• ANSWER:
        When you let your dog out in the morning, ring the bell just before opening the door. You dog will learn to associate the bell ringing with the door opening to go outside. Do this religiously every time you let your dog outside to reinforce the association. When your dog sniffs the bell, lavish him with praise and a treat.

        Within 7-10 days, your dog will probably attempt to ring the bell if you've been consistent with your training. When he does ring the bell it's important to praise him and immediately let him outside.

        Continue praising your dog and letting him outside every time he rings the bell. Give him more praise and positive reinforcement when he returns to the house from the outside. You an also give him a special treat such as a dog cookie.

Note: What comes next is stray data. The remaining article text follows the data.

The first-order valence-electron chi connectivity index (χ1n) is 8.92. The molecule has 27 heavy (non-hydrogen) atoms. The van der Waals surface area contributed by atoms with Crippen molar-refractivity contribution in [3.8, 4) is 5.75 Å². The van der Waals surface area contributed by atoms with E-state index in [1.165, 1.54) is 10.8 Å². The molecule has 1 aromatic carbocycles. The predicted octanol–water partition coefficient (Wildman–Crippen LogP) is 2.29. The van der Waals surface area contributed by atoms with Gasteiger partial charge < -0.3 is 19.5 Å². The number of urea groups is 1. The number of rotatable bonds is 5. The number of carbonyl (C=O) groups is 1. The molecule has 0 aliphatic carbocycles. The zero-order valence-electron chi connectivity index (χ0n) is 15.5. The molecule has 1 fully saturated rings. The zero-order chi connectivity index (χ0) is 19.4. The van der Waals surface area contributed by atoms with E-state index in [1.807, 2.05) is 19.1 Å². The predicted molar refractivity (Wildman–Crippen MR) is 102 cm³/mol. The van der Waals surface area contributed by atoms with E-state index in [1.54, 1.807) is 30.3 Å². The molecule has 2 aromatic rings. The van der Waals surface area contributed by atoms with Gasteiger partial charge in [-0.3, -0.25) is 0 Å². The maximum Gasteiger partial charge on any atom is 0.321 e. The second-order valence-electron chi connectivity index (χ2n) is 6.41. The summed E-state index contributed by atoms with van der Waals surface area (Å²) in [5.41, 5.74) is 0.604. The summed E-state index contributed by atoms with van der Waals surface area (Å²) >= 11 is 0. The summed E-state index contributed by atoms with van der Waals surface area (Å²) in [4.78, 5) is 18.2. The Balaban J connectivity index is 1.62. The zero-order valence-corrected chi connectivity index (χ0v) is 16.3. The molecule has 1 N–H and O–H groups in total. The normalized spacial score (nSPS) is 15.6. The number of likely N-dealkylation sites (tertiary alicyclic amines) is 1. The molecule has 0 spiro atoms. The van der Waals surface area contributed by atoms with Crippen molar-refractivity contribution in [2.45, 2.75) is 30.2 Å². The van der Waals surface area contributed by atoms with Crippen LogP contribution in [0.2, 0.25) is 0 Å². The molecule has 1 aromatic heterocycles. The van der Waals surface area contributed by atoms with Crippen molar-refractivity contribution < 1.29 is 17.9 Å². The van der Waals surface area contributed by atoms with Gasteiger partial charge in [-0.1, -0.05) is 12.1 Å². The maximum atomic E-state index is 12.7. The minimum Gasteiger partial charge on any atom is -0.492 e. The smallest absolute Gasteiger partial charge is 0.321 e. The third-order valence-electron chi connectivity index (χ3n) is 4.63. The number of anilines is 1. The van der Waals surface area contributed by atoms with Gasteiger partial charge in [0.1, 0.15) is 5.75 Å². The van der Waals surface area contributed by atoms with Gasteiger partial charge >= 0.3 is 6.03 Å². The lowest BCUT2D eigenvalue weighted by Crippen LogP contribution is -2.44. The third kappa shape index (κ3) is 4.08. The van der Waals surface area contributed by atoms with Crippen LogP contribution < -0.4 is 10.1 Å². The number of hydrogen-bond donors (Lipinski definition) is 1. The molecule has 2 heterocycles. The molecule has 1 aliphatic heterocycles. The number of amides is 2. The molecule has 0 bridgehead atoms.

Check out this link below on a review site about top notch dog training courses.

        Cheers.

    24. QUESTION:
      I am getting a new dog and need tips on taking care of it!?
      I am getting a new puppy in the end of June. My family has only ever had one dog and still has him! He is an old dog and we love him! I have wanted a new puppy for five years and my mom told me on christmas i was getting one in the summer. The puppies were born 5 days ago and if you can, please give me some tips on taking care of it! Thank you!
      It is a Shih Apso, a mixed breed

      • ANSWER: